Dyslexia is a condition used to describe children who have great difficulty acquiring the basic skills needed for reading and writing, despite their average or above average intelligence, and the absence of any other learning disabilities. The skills that people with dyslexia have difficulty with include phonological awareness, word identification, decoding, spelling, and working memory. Dyslexia falls under the U.S. DOE Disability Code of Specific Language Impairment. It is not associated with any medical problems, such as hearing loss, visual problems, or motor difficulties.
The educational implications for children with dyslexia are serious. A child with dyslexia has trouble learning new words. A child without dyslexia is able to remember the individual phonemes and the orthographic letters that those phonemes correspond to, and then uses this acquired knowledge to decode new words, and thus read independently. However, children with dyslexia do not have the ability to store and process sounds in words. Farquharson et al. (2014) reported that a child diagnosed with dyslexia will require more phonetic information than the average child to correctly identify simple, printed words.
The language skills of a child with dyslexia can be affected in multiple ways. The spoken and gestural components of language are not affected; the dyslexic individual only has problems decoding printed words. As reading is fundamental to learning in most scholastic endeavors, the child’s performance in school will usually be severely diminished if they have dyslexia.
The written language of a child with dyslexia will also be negatively affected. Word reading is the initial concern when a child is diagnosed with dyslexia, but as the demands of the child’s educational environment become more intense, it will become apparent that spelling is also a major difficulty. Children with dyslexia will need increased support from educators as the demands of written compositions increase and they are expected to know how to spell words from their lexicon automatically.
Research undertaken to examine teachers’ response to pupils with dyslexia has shown discouraging results. Washburn et al. (2011) used a survey to study the perceptions of teachers regarding their ability to teach phonics, vocabulary, and phonemic awareness to struggling readers and children with dyslexia. The results of the survey showed that teachers believe that the main problem for children with dyslexia is visual rather than phonological. The teachers believe that the students struggle with reading and spelling because they cannot properly see the letters. This misconception leads to futile attempts by teachers to educate children with dyslexia with practices that are not evidence-based and that do not offer any educational benefit to a child with dyslexia.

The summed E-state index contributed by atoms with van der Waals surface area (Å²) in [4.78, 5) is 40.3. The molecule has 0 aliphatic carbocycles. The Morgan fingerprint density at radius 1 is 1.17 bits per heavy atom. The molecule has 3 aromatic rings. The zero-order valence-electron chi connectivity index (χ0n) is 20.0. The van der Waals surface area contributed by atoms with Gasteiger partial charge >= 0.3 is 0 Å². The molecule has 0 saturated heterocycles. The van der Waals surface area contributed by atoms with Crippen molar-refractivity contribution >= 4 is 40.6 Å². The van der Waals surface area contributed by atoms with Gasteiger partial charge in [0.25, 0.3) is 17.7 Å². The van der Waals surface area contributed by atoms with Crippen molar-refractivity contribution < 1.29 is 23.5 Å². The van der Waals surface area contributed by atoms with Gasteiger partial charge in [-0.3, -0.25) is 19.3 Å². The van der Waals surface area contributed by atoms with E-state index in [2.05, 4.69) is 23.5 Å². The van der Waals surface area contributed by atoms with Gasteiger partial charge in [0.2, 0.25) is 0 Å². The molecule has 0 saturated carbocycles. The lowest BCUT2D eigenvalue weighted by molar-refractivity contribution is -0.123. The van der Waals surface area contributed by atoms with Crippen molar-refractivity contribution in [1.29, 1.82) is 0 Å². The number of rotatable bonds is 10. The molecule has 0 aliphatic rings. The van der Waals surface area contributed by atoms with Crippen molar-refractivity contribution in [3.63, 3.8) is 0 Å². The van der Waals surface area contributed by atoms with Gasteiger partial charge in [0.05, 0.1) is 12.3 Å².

In conclusion, dyslexia is a learning disability that affects 10% to 15% of children. Children with dyslexia have trouble exclusively with printed language, including decoding words and spelling. A child with dyslexia will not have problems with any other aspect of learning. Teachers who have a pupil with dyslexia should realize that the child is bright; they will just need extra attention and assistance when it comes to connecting the sounds that letters represent to the actual letter shapes, and then applying those connections to literacy and writing.
The American Speech – Language – Hearing Association (ASHA) Scope of Practice document states that speech-language pathologists have the knowledge and competency to diagnose and treat phonological difficulties and literacy problems. You can read more about that in a position statement from ASHA by clicking HERE. If you feel that your child may be experiencing difficulties in any of these areas, please contact Curlee Communication Consultants at (865) 693-5622. We have a team of experienced speech-language pathologists that would love to meet with you and discuss options for your child.
-Katherine “Kacey” Clark M.S.CF-SLP
Berninger, V. W., & O’Malley May, M. (2011). Evidence-based diagnosis and treatment for specific learning disabilities involving impairments in written and/or oral language. Journal of Learning Disabilites, 44(2), 167-183.
Farquharson, K., Centanni, T. M., Frazluebbers, C. E., & Hogan, T. P. (2014). Phonological and lexical influences on phonological awareness in children with specific language impairment and dyslexia. Frontiers in Phsychology , 5, 1-9.
Vellutino, F. R., Fletcher, J. M., Snowling, M. J., & Scanlon, D. M. (2004). Specific reading disability (dyslexia): what have we learned in the past four decades?. Journal of Child Psychology and Psychiatry, 45(1), 2-40.
Washburn, E. K., Joshi, R. M., & Binks-Cantrell, E. S (2011). Teacher knowledge of basic language concepts and dyslexia. Dyslexia: Wiley Online Library , 165-183.